Colchester Tramways

In Colchester transport policy is always controversial and decisions can take years.  A hundred years ago things were different. In February 1903 the council voted to proceed with proposals for a tramway and just eighteen months later, in July 1904, the first tram set off from the town hall. Driven by the mayoress Mrs Gertrude Barrett it made its way to North Station via Lexden. On the first Saturday the trams had 10,000 passengers.

At 1 in 12, North Hill was the steepest section of the route and trams sometimes struggled to get up when the rails were slippery. Rather more worrying was the danger that they might not be able to stop on the way down and so speed was limited to 4 mph.

Eventually the faster, quieter, more comfortable motorbuses took over and in 1929 the trams were sold off for £5 each, becoming garden sheds, summer houses and even a café

This book celebrates the short period in Colchester’s history when trams ruled the roads.

Middleton Press hardback £18.95

Colchester at Work

Whether you call it Britain’s oldest recorded town or its first city, there is no doubt that Colchester has a long and fascinating history and has enjoyed national and international prominence in many fields. Most well-known is probably its importance for the wool trade which dates right back to the thirteenth century when surnames like dyer, weaver and fuller became common.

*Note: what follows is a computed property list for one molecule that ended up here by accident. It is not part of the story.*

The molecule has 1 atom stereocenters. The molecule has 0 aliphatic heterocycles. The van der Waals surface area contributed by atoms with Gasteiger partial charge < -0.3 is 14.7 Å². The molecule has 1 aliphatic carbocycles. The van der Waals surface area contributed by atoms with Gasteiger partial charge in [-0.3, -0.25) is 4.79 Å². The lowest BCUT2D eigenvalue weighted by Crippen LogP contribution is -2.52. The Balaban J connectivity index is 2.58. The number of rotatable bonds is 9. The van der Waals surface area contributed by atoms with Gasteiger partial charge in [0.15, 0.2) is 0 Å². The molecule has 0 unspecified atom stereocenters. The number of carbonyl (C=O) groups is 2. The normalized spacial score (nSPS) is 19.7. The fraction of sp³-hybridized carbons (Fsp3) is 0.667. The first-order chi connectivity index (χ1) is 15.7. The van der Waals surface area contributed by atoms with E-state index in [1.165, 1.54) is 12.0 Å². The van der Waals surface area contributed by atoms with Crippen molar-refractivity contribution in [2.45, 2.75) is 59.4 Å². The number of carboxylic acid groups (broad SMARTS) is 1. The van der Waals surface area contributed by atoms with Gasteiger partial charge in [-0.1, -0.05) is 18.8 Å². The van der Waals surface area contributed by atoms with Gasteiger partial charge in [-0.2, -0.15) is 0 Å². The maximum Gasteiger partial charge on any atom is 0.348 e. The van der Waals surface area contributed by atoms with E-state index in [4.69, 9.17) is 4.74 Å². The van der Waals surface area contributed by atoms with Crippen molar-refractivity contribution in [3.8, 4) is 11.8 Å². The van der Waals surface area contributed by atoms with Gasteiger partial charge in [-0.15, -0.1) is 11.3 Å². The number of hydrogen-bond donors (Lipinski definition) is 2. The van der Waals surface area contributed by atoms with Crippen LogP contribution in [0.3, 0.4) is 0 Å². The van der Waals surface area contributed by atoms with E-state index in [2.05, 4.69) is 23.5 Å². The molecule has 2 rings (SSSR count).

In the eighteenth-century Colchester was one of the most important provincial clockmaking centres in the country with over a hundred watch and clockmakers working in the town. More recently in the mid 1860’s James Paxman set up an engineering works manufacturing steam engines and boilers which were delivered all over the world.

 From the manufacture of pottery in the Iron Age and Roman periods to the closure of the Hythe as a port in 2001, here is a book that explores Colchester’s history through the occupations and industries that people have worked in through the years.

Amberley Publishing, paperback £14.99